Notable Links and Miscellanea - Sep 29, 2023
Philosophy of Psychiatry webinar series is back for another season.
Daniel Dennett discusses five books that influenced him:
“Some of my colleagues have been comically arrogant in talking to the scientists they know, and so they come off as fussbudget, know-nothing smarty-pants, and they’re ignored. The contempt in which philosophy is held by many scientists is unsettling. It’s something that I’ve had to deal with my whole professional life. I’ve been lucky to find the scientists who recognized that they had philosophical problems they needed help with. It’s been a great joy to see, in the last few decades, the scientists coming around and saying, ‘Let’s see what these philosophers are doing. They seem to be making some progress here. They seem to be able to help us.’ That’s a very good feeling.”
“Descartes’s notion of clear and distinct ideas is the single worst idea to beset philosophy in the last millennium. You don’t know how your thoughts come to you. You are not authoritative about what you mean by what you say. You are not miraculous in your capacity to comprehend. You are only circumstantially better equipped than others to determine what your own words mean. You often betray what’s in your mind by your Freudian slips and your mistakes. You have to abandon that first-person authority view of understanding.”
Self-Diagnosis in Psychiatry and the Distribution of Social Resources — Sam Fellowes — “Accurate diagnosis requires consideration of multiple diagnoses. Sometimes, different diagnoses can overlap with one another and can only be differentiated in subtle and nuanced ways, but particular diagnoses vary considerably in levels of public awareness. As such, an individual may meet the diagnostic criteria for one diagnosis but self-diagnoses with a different diagnosis because it is better known.”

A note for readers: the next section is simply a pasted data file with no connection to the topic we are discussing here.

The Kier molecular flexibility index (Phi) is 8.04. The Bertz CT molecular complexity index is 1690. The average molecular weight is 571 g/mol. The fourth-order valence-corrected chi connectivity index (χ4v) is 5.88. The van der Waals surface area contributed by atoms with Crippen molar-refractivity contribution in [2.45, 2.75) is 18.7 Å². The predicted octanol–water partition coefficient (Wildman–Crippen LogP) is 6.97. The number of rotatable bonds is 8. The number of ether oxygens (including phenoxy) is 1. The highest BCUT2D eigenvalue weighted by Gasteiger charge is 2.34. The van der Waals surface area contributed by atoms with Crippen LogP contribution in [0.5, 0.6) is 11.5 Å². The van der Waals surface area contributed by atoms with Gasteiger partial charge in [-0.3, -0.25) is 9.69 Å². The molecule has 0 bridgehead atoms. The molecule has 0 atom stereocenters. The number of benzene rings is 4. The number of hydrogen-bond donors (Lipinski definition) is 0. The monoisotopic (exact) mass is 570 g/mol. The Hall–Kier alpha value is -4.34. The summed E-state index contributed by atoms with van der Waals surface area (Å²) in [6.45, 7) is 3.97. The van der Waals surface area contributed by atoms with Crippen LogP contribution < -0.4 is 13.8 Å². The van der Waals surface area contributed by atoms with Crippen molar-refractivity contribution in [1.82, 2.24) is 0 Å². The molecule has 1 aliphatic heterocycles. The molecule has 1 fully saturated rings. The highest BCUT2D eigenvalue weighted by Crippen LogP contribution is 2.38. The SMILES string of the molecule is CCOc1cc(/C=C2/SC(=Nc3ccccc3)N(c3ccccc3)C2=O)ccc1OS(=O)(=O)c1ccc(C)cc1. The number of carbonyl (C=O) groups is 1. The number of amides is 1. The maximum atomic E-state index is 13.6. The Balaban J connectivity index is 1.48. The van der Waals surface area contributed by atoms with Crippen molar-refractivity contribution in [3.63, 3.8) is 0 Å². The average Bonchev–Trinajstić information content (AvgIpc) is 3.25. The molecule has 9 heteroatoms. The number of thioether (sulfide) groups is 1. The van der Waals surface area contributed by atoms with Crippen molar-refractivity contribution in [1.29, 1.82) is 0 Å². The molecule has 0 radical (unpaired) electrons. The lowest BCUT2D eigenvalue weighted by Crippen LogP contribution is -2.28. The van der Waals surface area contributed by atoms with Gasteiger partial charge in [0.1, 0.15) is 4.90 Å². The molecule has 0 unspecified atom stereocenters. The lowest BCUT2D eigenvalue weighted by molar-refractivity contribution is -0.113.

124 prominent researchers signed an open letter about 2 weeks ago making the provocative assertion that the Integrated Information Theory of Consciousness is “pseudoscience.” A lot to discuss here, but I didn’t find the letter very persuasive. See response to the letter on Substack byand comments by Anil Seth on Nautilus.
Results from the RADAR trial have finally been published! I’ll comment on the results in more detail in the coming days. “The RADAR trial found that a gradual reduction over several months in the dose of maintenance antipsychotics in people diagnosed with schizophrenia and related psychotic disorders did not lead to benefits in social functioning and was more likely to lead to relapse than continuing on maintenance treatment.”
Ronald Pies — The Psychodynamics of Psychopharmacology: Reimagining the “Med Check” — Carlat Psychotherapy Report
Julie Rehmeyer — Not in Your Head:
“Even today, doctors routinely use the term “medically unexplained symptom” to imply a psychological origin for a patient’s physiological reports. In UpToDate, a highly respected online guide for evidence-based treatment, a search for “medically unexplained symptoms” reroutes to an entry on somatization in psychiatry. Both the language and the culture of modern medicine systematically nudge some doctors toward the assumption that ambiguous symptoms are psychosomatic; it is a culture we need to change. “As a matter of peculiar professional fact, there is no term that names diagnostic uncertainty without also naming psychological diagnosis,” bioethicist Diane O’Leary and health psychologist Keith Geraghty state in the Oxford Handbook of Psychotherapy Ethics.”
Liam Kofi Bright, Arguments in Philosophy: “… in philosophy good positions are interesting in and of themselves. Good arguments can help that, but they are far from necessary. Often as important as the specific details of why something might be plausible is just the spirit of what is being proposed, what it inspires and the vistas it seems to open up.”
Precision Medicine Has Been Overhyped — interview with James Tabery about his new book Tyranny of the Gene.